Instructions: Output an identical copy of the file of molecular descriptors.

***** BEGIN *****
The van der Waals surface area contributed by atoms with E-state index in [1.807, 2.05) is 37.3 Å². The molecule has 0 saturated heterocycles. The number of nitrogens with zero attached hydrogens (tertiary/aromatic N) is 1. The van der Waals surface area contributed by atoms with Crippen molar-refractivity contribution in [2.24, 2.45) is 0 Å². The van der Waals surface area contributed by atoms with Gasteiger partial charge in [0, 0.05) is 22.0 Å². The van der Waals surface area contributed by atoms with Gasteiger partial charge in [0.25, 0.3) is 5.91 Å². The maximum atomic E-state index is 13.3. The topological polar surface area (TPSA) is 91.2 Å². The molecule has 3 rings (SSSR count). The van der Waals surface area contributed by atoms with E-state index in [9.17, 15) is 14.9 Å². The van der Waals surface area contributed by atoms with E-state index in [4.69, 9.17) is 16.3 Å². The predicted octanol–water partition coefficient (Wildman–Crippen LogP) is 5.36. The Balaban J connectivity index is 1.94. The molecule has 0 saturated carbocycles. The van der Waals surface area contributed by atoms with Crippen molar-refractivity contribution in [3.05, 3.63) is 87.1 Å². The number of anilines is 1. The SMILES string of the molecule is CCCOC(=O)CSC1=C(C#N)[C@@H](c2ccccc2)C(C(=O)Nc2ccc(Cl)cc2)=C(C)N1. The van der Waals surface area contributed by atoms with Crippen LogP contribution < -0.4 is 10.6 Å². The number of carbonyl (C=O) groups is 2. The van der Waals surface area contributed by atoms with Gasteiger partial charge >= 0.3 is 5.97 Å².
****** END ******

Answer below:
The van der Waals surface area contributed by atoms with E-state index in [1.807, 2.05) is 37.3 Å². The molecule has 0 saturated heterocycles. The number of nitrogens with zero attached hydrogens (tertiary/aromatic N) is 1. The van der Waals surface area contributed by atoms with Crippen molar-refractivity contribution in [2.24, 2.45) is 0 Å². The van der Waals surface area contributed by atoms with Gasteiger partial charge in [0, 0.05) is 22.0 Å². The van der Waals surface area contributed by atoms with Gasteiger partial charge in [0.25, 0.3) is 5.91 Å². The maximum atomic E-state index is 13.3. The topological polar surface area (TPSA) is 91.2 Å². The molecule has 3 rings (SSSR count). The van der Waals surface area contributed by atoms with E-state index in [9.17, 15) is 14.9 Å². The van der Waals surface area contributed by atoms with E-state index in [4.69, 9.17) is 16.3 Å². The predicted octanol–water partition coefficient (Wildman–Crippen LogP) is 5.36. The Balaban J connectivity index is 1.94. The molecule has 0 saturated carbocycles. The van der Waals surface area contributed by atoms with Crippen molar-refractivity contribution in [3.05, 3.63) is 87.1 Å². The number of anilines is 1. The SMILES string of the molecule is CCCOC(=O)CSC1=C(C#N)[C@@H](c2ccccc2)C(C(=O)Nc2ccc(Cl)cc2)=C(C)N1. The van der Waals surface area contributed by atoms with Crippen LogP contribution < -0.4 is 10.6 Å². The number of carbonyl (C=O) groups is 2. The van der Waals surface area contributed by atoms with Gasteiger partial charge >= 0.3 is 5.97 Å².